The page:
Some families asked the rebel unit to bury them on their behalf. Such a plea is highly unusual in this war. Here, like in conflicts elsewhere in the world, the final act of burial is akin to closure for grieving families. But, the request illustrated the depth of Aleppo’s divide and the desperate decisions that some families are being forced to make in order to maintain their incomes in a city where most commerce has ground to a halt. Little works in Aleppo anymore. Electricity has been dwindling for months and is now nearly non-existent. Rubbish is piled in football-field sized festering heaps. Even the flow of running water, potable from the tap, has slowed to a trickle.
All the relatives who requested that the rebels bury their relatives’ remains, without them being present, still worked in the west of the city. Some also lived there. Others had to cross from the east through checkpoints on most days.
“One of the (victims) had a mobile shop and they spoke to his father and then took his son away,” said Rezk. The next day, the father came to the river bank and found his son’s body. He decided to bury his son (in the east) because he was worried of taking his son’s dead body to where he lives. He thought they would kill him.”
Rezk displayed a handwritten note, which was a ample authorisation from another father to bury his sons in the east.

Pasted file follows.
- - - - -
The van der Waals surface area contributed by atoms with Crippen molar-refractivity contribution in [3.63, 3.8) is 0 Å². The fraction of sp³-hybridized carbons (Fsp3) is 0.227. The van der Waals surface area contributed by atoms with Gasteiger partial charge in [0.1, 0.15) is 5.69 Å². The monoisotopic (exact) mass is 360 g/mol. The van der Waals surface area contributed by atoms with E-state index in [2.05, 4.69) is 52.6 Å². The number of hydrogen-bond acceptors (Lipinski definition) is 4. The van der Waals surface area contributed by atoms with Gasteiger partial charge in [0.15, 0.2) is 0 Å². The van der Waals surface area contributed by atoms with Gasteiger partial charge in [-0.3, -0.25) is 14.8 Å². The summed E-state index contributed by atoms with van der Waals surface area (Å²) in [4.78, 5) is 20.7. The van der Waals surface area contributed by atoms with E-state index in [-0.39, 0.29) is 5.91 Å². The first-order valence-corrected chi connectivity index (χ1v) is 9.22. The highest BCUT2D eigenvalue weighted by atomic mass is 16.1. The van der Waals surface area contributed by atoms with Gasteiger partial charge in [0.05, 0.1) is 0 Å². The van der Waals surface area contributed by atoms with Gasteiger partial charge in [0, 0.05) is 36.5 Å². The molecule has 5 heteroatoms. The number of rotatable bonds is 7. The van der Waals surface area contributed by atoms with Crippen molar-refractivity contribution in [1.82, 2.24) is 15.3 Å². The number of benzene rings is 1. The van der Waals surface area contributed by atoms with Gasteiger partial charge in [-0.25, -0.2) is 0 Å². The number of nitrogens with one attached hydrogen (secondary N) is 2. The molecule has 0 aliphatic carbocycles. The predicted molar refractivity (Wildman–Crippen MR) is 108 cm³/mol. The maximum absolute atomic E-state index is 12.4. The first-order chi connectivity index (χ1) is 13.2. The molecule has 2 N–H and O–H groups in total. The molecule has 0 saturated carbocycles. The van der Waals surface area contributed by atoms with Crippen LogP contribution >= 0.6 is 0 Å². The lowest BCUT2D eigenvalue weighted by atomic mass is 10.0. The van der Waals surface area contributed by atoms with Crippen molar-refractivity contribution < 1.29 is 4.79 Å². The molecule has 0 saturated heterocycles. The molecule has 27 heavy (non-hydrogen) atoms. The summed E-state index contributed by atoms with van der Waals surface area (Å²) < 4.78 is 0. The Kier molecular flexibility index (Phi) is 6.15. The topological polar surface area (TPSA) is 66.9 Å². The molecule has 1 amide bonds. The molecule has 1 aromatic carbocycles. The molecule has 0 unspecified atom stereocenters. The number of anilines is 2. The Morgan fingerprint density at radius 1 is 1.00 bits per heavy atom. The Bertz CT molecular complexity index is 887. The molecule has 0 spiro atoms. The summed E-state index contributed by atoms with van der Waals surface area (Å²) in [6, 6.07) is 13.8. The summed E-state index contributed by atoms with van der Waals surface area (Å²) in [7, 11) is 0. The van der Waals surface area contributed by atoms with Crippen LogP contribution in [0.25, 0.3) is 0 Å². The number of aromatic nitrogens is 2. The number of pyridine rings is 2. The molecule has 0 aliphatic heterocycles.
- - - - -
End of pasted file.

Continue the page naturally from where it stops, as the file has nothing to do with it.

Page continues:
“He was still working in an unliberated area and he had three sons, two of whom were dead. He didn’t want to talk about it with us. He just signed the note and left and we put them in the martyr’s grave.”
The graveyard Rezk spoke about was a children’s playground. All semblance of fun in this muddy stretch of rusting green swings and slides had long ago been surrendered to the grim reality of dealing with death in a city that no longer functions. Only a corner of the playground — for now — has been commandeered by grave diggers, men who swing shovels over their naked torsoes in the bitter cold and a small digger that scrapes at the soil, ever so gently for such a strong machine.
The dead are taken to a children’s playground. ‘A playground shouldn’t be turned into a graveyard but we had to,’ one resident says. ‘We had too many martyrs’
In the days following the massacre, Syrian officials blamed ‘terrorist groups’ for the deaths. State television broadcast a ‘confession’ from an alleged member of Jabhat al-Nusra, the jihadist group that shares the worldview of the late al-Qa’ida leader, Osama bin Laden, which has become increasingly prominent on some of the battlefronts of Syria’s civil war, including Aleppo.
The confession was derided by every one of the 11 people interviewed by the Guardian as well as dozens of others that came and went from the Revolutionary Security centre during the week we were there. Jabhat al-Nusra members are visible on the streets of eastern Aleppo and play prominent roles in distributing food and aid to some communities.
They are distrusted by some rebel groups who vie with them for fighting honours and subsequent spoils of war. But they are feared by few on the rebel side.
“They’re not good guys,” said Amhed al-Sobhi, a hospital worker. “They don’t think like me, but they behave respectably. They do not kill civilians. You would have to be willfully blind to not know who did this massacre.”
“Jabhat al-Nusra won’t do such a horrible thing,” said Amer al-Ali. “No muslim can do such a thing but this regime can do it. You call us terrorists. Come and fight us face to face.
Sheikh Aurora was emphatic: “Jabhat Al-Nusra is more honest and noble than Bashar and his gang. They would not commit such a crime. It was Jabhat al-Nusra who provided people with food, shelter and clothes. Why would they give them with all of these things and then kill them?”